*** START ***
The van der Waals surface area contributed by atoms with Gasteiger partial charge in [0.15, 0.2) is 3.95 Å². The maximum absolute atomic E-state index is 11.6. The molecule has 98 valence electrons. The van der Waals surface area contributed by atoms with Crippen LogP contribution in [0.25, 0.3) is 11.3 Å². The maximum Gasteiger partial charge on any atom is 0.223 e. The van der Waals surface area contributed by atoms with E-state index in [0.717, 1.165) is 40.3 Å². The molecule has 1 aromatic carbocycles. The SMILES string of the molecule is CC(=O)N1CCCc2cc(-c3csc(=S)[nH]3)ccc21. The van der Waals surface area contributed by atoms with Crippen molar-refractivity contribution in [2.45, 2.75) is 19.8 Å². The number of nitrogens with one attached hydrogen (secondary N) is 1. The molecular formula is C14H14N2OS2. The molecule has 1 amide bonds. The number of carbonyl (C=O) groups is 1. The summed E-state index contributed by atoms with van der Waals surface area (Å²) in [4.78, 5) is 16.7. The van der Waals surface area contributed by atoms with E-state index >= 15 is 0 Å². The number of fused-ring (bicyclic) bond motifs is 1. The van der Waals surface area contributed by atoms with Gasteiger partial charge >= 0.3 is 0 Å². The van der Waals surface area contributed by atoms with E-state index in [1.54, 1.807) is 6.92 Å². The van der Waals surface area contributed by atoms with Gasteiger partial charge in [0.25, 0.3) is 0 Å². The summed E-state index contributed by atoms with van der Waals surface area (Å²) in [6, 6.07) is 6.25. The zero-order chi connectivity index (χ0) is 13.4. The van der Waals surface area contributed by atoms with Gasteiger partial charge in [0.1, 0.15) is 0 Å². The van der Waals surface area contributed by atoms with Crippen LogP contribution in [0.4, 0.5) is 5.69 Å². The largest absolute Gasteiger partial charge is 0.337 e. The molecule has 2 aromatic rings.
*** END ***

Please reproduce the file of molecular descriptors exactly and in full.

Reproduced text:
The van der Waals surface area contributed by atoms with Gasteiger partial charge in [0.15, 0.2) is 3.95 Å². The maximum absolute atomic E-state index is 11.6. The molecule has 98 valence electrons. The van der Waals surface area contributed by atoms with Crippen LogP contribution in [0.25, 0.3) is 11.3 Å². The maximum Gasteiger partial charge on any atom is 0.223 e. The van der Waals surface area contributed by atoms with E-state index in [0.717, 1.165) is 40.3 Å². The molecule has 1 aromatic carbocycles. The SMILES string of the molecule is CC(=O)N1CCCc2cc(-c3csc(=S)[nH]3)ccc21. The van der Waals surface area contributed by atoms with Crippen molar-refractivity contribution in [2.45, 2.75) is 19.8 Å². The number of nitrogens with one attached hydrogen (secondary N) is 1. The molecular formula is C14H14N2OS2. The molecule has 1 amide bonds. The number of carbonyl (C=O) groups is 1. The summed E-state index contributed by atoms with van der Waals surface area (Å²) in [4.78, 5) is 16.7. The van der Waals surface area contributed by atoms with E-state index >= 15 is 0 Å². The number of fused-ring (bicyclic) bond motifs is 1. The van der Waals surface area contributed by atoms with Gasteiger partial charge >= 0.3 is 0 Å². The van der Waals surface area contributed by atoms with E-state index in [1.54, 1.807) is 6.92 Å². The van der Waals surface area contributed by atoms with Gasteiger partial charge in [0.25, 0.3) is 0 Å². The summed E-state index contributed by atoms with van der Waals surface area (Å²) in [6, 6.07) is 6.25. The zero-order chi connectivity index (χ0) is 13.4. The van der Waals surface area contributed by atoms with Gasteiger partial charge in [0.1, 0.15) is 0 Å². The van der Waals surface area contributed by atoms with Crippen LogP contribution in [0.4, 0.5) is 5.69 Å². The largest absolute Gasteiger partial charge is 0.337 e. The molecule has 2 aromatic rings.